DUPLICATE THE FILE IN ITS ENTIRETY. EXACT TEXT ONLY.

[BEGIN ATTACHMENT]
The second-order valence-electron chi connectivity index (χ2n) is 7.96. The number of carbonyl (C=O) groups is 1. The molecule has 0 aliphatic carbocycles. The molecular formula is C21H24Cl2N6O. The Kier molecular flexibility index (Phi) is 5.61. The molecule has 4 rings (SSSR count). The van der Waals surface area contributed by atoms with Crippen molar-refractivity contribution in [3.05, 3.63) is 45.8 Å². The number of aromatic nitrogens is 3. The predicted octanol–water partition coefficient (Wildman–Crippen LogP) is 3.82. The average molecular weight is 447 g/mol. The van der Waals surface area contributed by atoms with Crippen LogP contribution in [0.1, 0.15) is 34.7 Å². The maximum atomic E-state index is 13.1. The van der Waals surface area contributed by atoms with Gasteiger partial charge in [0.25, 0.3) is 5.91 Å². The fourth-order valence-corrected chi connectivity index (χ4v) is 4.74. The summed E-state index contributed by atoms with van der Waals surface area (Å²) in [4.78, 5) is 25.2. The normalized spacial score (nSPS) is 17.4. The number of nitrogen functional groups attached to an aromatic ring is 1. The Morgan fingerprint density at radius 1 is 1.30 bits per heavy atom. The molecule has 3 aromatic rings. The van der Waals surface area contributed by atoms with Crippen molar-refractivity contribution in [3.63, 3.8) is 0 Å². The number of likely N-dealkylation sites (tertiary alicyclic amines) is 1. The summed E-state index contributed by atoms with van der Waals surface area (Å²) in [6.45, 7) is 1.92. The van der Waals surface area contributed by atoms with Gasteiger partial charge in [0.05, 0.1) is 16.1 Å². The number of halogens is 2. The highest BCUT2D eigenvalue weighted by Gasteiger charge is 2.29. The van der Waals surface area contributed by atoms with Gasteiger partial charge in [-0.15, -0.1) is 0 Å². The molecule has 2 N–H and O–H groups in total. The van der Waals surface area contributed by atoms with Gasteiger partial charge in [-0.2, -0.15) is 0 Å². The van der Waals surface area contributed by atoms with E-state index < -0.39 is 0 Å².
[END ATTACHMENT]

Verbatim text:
The second-order valence-electron chi connectivity index (χ2n) is 7.96. The number of carbonyl (C=O) groups is 1. The molecule has 0 aliphatic carbocycles. The molecular formula is C21H24Cl2N6O. The Kier molecular flexibility index (Phi) is 5.61. The molecule has 4 rings (SSSR count). The van der Waals surface area contributed by atoms with Crippen molar-refractivity contribution in [3.05, 3.63) is 45.8 Å². The number of aromatic nitrogens is 3. The predicted octanol–water partition coefficient (Wildman–Crippen LogP) is 3.82. The average molecular weight is 447 g/mol. The van der Waals surface area contributed by atoms with Crippen LogP contribution in [0.1, 0.15) is 34.7 Å². The maximum atomic E-state index is 13.1. The van der Waals surface area contributed by atoms with Gasteiger partial charge in [0.25, 0.3) is 5.91 Å². The fourth-order valence-corrected chi connectivity index (χ4v) is 4.74. The summed E-state index contributed by atoms with van der Waals surface area (Å²) in [4.78, 5) is 25.2. The normalized spacial score (nSPS) is 17.4. The number of nitrogen functional groups attached to an aromatic ring is 1. The Morgan fingerprint density at radius 1 is 1.30 bits per heavy atom. The molecule has 3 aromatic rings. The van der Waals surface area contributed by atoms with Crippen molar-refractivity contribution in [3.63, 3.8) is 0 Å². The number of likely N-dealkylation sites (tertiary alicyclic amines) is 1. The summed E-state index contributed by atoms with van der Waals surface area (Å²) in [6.45, 7) is 1.92. The van der Waals surface area contributed by atoms with Gasteiger partial charge in [0.05, 0.1) is 16.1 Å². The number of halogens is 2. The highest BCUT2D eigenvalue weighted by Gasteiger charge is 2.29. The van der Waals surface area contributed by atoms with Gasteiger partial charge in [-0.15, -0.1) is 0 Å². The molecule has 2 N–H and O–H groups in total. The van der Waals surface area contributed by atoms with Gasteiger partial charge in [-0.2, -0.15) is 0 Å². The van der Waals surface area contributed by atoms with E-state index < -0.39 is 0 Å².